This is the only 19th century horse to have little of its history known, it was cut in 1838 by Henry Eatwell who was a parish clerk of Broad Hinton, he was assisted by the local publican. It is said to commemorate the coronation of Queen Victoria.
Small but well-maintained, the Marlborough white horse is on a relatively shallow slope on Granham Hill, above the village of Preshute, just southwest of Marlborough. It is just to the west of the A345 Marlborough to Pewsey road.
This white horse was cut in 1804 by pupils of a boys’ school run by a Mr Greasley or Gresley. The school was not Marlborough College but Mr Greasley’s Academy in the High Street, in what is now The Ivy House Hotel. The horse was designed by a pupil called William Canning, of the Manor House, Ogbourne St George, who also marked it out on the hill. It was scoured every year, and this scouring became a much-loved tradition at the school.
On Mr Greasley’s death around 1830, however, the school was closed and the horse was neglected for a time. But by 1860 it was in reasonable condition again; a photograph taken that year of a cricket match shows the horse in the background. In 1873, having been neglected again, it was scoured under the direction of a Captain Reed, a former pupil of Mr Greasley’s school, who had taken part in the creation of the horse.
This horse seems to have changed a lot in appearance over the years. In early twentieth century photographs it looks quite solid and naturalistic, but it is now much thinner and more stylized.
In late April 1937 the Pewsey White Horse was cut by volunteers from Pewsey Fire Brigade. The horse is on Pewsey Hill about a mile south of Pewsey, to the east of the minor road that leads from the A345 on the edge of Pewsey to the village of Everleigh.
See below for the Old Pewsey White Horse.
White Horses out to pasture
Everything has it’s time. With Wiltshire farmland being so valuable some farmers just couldn’t carry on with the upkeep. Here’s a small list of the known White Horses of old.
The old Devizes White Horse
The horse was cut at Whitsun 1845 by the local shoemakers, and was known as the Snobs’ Horse, “snob” being a dialect word for shoemaker.
Sadly, the old Devizes white horse was neglected; the turf encroached on it and covered it and by around the end of the nineteenth century it was no longer visible, though during the twentieth century something of the outline of the horse could still be made out in some conditions.
During the twentieth century there were some half a dozen proposals to restore or re-create the horse, but none of them came to fruition. However, in 1999, the new Devizes white horse (see above) was cut, using a plan of the old horse, but reversed so that the new horse faces to the right.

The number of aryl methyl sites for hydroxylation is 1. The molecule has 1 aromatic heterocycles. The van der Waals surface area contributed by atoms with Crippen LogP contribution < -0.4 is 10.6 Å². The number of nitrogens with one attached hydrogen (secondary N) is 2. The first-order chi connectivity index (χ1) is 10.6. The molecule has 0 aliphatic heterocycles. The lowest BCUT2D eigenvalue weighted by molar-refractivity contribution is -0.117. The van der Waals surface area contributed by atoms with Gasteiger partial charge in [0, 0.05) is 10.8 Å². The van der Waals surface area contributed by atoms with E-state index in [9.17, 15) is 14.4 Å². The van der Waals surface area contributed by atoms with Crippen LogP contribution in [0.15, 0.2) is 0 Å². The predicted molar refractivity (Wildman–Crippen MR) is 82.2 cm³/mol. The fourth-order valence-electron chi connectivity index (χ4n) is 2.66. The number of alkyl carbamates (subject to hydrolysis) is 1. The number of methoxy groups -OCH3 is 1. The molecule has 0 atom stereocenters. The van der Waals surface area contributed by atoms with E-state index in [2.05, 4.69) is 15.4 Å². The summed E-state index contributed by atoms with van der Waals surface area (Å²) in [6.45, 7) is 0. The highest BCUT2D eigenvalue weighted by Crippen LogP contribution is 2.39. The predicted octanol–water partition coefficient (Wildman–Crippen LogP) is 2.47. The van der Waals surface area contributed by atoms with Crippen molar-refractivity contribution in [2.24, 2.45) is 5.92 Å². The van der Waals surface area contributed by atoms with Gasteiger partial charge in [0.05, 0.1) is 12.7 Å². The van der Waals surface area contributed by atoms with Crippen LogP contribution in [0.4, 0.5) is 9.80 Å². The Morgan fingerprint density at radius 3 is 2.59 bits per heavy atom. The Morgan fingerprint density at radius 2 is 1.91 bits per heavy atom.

Ham Hill or Inkpen White horse
Just inside the Wiltshire border, it was on a steep slope on Ham Hill near Inkpen Beacon five miles south of Hungerford, and will have been easily visible from the valley below. It was created merely by excavating the shape; no chalk infilling was used.
Pewsey Old White Horse
The horse was on Pewsey Hill about a mile south of Pewsey, to the east of the minor road that leads from the A345 on the edge of Pewsey to the village of Everleigh. The new horse is very close to the site of the old one.
The horse was cut by, or on the instructions of, a Robert Pile of Manor Farm, Alton Barnes, probably around 1785. It fell into neglect, and by the mid 1800s was in a very poor state of repair. By the 1930s, the chalk was no longer visible, but the outline of the head and body could just be made out.
Like the old Devizes horse, the old Pewsey white horse is now no longer visible, but the chalk infilling may still remain under the turf.
The Rockley White Horse
The Rockley White Horse was discovered in 1948 when land belonging to Wick Down Farm on Rockley Down was ploughed. The plough brought to the surface a mass of chalk in a pattern not identifiable on the ground. Local shepherds said that they had long been aware of a discolouration of the grass in that area. Aerial photographs were taken, and the chalk was revealed to be the infilling of a previously unknown white horse. In the course of turning over the soil, the plough had moved the chalk a furrow’s width eastwards, but the figure of the horse was still plainly recognizable as such.
The horse was beside a footpath by a beech plantation about a quarter of a mile south west of the minor road from Marlborough to Wootton Bassett, some four miles north west of Marlborough. It was a well-proportioned horse, depicted in a trotting or running position, with a long square-cut tail, and facing left as do most of the Wiltshire horses.
Sadly the horse is long since lost, with the land ploughed and the chalk dispersed, and its origin will probably never be known.
Huge thank you to Wiltshire White Horses website. Please visit them for more indepth information regarding the horses and history behind them.